A Century-Old Law Supported By Unions is Blamed for Holding Up Vital Supplies for Puerto Rico

A law that prohibits foreign vessels from transporting goods between U.S. ports is keeping diesel fuel from being delivered to the island.

Cars drive on a flooded Ave Kennedy in San Juan, Puerto Rico.
Supplies stalled. AFP via Getty Images

More than a week after Hurricane Fiona hit Puerto Rico, hundreds of thousands of residents on the island are still without power, and fuel supplies on the island are dwindling.

A foreign tanker carrying British Petroleum diesel fuel could help alleviate these shortages, but it’s currently not allowed to enter Puerto Rico’s ports. The blockage is due to the Jones Act, a law dating back to 1920 that requires U.S.-flagged ships, staffed by U.S. crews, to carry goods between American ports. Unions have historically backed the law, as it protects the U.S. shipping and maritime industry from foreign competition. Puerto Rico has asked for a waiver to allow the ship, which is carrying 300,000 barrels of fuel, onto the island.

But President Joe Biden’s administration is facing pressure from organized labor to keep the law in place. The American Maritime Partnership, a coalition representing U.S.-flagged vessels and unions under the Jones Act, wrote a Sept. 23 letter to Alejandra Mayorkas, Biden’s homeland security secretary, asking that the law not be waived, the Washington Post reported Sept. 26. “There is no indication that American shipping capacity is insufficient to meet demand, and, therefore, no justification for a waiver of the Jones Act,” said Ku’uhaku Park, the group’s president.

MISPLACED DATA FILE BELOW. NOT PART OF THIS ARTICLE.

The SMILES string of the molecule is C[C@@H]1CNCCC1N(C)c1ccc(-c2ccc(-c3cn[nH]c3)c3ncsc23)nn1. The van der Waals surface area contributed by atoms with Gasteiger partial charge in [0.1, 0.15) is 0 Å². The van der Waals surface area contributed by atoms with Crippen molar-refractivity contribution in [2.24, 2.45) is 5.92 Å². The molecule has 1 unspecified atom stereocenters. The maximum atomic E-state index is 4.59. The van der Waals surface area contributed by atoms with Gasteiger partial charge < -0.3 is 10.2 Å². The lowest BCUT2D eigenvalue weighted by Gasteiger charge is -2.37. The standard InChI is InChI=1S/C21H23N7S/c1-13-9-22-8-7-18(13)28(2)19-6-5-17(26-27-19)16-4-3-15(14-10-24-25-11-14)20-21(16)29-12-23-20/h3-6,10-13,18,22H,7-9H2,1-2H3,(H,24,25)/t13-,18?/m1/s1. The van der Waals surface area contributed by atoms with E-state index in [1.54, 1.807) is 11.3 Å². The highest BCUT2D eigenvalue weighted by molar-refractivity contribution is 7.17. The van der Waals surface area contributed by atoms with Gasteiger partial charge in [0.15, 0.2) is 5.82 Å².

This is not the first time aid for Puerto Rico has landed in the crosshairs of the American labor movement. In 2017, after Hurricane Maria ravaged the island, President Donald Trump’s administration temporarily waived the Jones Act, but then declined to renew the waiver. The AFL-CIO, which represents more than 50 unions, published a letter shortly afterward arguing that repealing the act “would jeopardize the survival of the U.S. maritime sector and along with it thousands of jobs that would be outsourced to foreign carriers.”

Biden, who has vowed to be the most pro-union president ever, is now tasked with balancing the interests of U.S. labor and the welfare of Puerto Ricans. His administration’s inaction is already drawing ire from some Republicans, including Sen. Mike Lee of Utah.

In a briefing Sept. 27, Deanne Criswell, FEMA’s administrator, said the agency was “committed to doing everything that we can within our legal authority to support the people of Puerto Rico,” and knew a Jones Act waiver was an option. She added any final decision would be made by Mayorkas, the homeland security secretary. A Century-Old Law Supported By Unions is Blamed for Holding Up Vital Supplies for Puerto Rico